For instance, if a substantial portion of your revenue comes from a single product, you'll likely want to diversify your income stream to ensure stability. Using the OKR methodology, an objective could be to bolster economic security. A corresponding Key Result might involve boosting business from various products or sources, thus reducing dependency on a single one.

This method isn't complicated, but it requires a focused approach to the factors that truly drive a business's growth and success.

Step 3: Consider your plan at every major decision point

A dirty little secret of the business world is that many strategic plans fade into obscurity. Employees generate them with enthusiasm. People are inspired. Then, the next crisis emerges, consuming leadership's time and attention. By the time they survive one — another arises. All the while, the plan ends up collecting dust.

Successful leaders have to keep multiple plates spinning. What's more, when responding to an urgent issue, they do so with express reference to the goals and their OKRs. At Fennemore, we relentlessly focus on pursuing our plan's vision and whether decisions support our broader objectives. Keeping your plan front and center will keep you and your team on course.

Related: How to Achieve Long-Term Success by Slowing Down Your Business and Creating a Strategic Plan

Step 4: Recalibrate along the way

Just as no war plan survives the first contact with the enemy, no strategic business plan remains untouched by the realities of a shifting market. The global landscape is not static. External forces — from market dynamics and technological advancements to geopolitical shifts — can render tactics obsolete. Flexibility, therefore, is not just a value-add but a necessity. This doesn't mean you deviate from your goals or abandon your X-factor.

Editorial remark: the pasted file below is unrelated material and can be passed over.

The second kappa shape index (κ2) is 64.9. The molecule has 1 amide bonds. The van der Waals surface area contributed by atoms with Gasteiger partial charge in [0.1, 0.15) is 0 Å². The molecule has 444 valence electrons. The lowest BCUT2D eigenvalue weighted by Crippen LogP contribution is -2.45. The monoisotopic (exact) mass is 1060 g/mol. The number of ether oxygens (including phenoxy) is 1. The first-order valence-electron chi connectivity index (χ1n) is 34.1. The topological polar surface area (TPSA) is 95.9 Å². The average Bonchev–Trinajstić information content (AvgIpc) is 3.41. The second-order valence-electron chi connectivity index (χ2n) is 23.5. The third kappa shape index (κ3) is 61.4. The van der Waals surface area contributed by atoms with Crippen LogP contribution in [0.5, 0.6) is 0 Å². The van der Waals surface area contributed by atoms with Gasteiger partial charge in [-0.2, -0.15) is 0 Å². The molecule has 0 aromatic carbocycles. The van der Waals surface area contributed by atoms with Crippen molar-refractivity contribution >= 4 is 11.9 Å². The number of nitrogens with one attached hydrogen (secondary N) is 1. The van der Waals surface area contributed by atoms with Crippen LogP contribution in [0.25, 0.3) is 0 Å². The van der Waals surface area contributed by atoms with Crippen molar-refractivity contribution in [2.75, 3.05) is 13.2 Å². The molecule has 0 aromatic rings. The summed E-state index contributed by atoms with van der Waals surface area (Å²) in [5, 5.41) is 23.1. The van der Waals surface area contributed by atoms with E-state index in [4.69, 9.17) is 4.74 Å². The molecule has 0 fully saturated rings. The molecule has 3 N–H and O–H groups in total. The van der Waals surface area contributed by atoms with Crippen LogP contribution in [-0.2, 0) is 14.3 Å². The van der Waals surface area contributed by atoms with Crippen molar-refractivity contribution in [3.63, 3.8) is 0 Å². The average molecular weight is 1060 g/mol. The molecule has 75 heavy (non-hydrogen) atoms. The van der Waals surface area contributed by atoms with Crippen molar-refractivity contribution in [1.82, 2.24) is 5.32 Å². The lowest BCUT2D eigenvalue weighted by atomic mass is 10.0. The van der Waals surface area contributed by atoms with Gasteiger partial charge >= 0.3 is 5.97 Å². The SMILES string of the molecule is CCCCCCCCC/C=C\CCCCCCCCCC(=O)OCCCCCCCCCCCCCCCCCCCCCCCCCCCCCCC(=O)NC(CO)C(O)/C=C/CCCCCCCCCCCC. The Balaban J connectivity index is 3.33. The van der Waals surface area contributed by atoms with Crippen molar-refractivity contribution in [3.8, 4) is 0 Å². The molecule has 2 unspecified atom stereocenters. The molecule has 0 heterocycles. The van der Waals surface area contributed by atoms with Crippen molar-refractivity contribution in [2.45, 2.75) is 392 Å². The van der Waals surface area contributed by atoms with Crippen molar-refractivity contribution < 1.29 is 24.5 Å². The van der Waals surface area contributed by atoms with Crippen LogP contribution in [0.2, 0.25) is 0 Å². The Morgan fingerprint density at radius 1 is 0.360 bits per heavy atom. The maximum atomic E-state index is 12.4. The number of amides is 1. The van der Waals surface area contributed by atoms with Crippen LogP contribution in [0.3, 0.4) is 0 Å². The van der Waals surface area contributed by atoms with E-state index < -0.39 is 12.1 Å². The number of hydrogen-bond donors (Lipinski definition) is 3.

Instead, it's about reassessing, recalibrating and tweaking the plan to ensure it remains relevant, effective, and aligned with your overarching objectives. Consistent check-ins and feedback loops internally within teams and externally with market trends will help your strategy evolve while remaining anchored to your business's core purpose.

Step 5: Embrace the power of resilience

The journey of strategic planning isn't a one-off event. It's a continuous process, one that requires grit, determination and resilience. Challenges will arise, and crises will interrupt, but with a clear strategic direction, such obstacles become surmountable. And here's the beauty of resilience: it's contagious. When leadership showcases determination in the face of adversity, it trickles down, motivating every echelon of the organization. By fostering a culture of resilience and tying it directly to your long-term strategic planning, your business can navigate the crises of the day and be better prepared for any that may arise in the future.

Related: 5 Ways to Adapt to Change and Build a More Resilient Business Model

Stop winging it

In today's world, winging it won't work. Businesses are complicated, and leaders need to adapt to new challenges constantly. Every decision requires thought, strategy and an honest assessment of where your organization is and needs to go.

If you already have a long-term plan, it's time to refine, recalibrate and set bolder metrics. If not, the journey of crafting one should start today.
James Goodnow

Entrepreneur Leadership Network® Contributor

CEO at Fennemore

James Goodnow is the CEO of Fennemore, the fastest-growing law firm in the US. In 2018, at age 36, he became the youngest known leader of a major law firm in US history. He holds a JD from Harvard Law School and a master's degree in entrepreneurship from Cambridge University Business School (UK).

Want to be an Entrepreneur Leadership Network contributor? Apply now to join.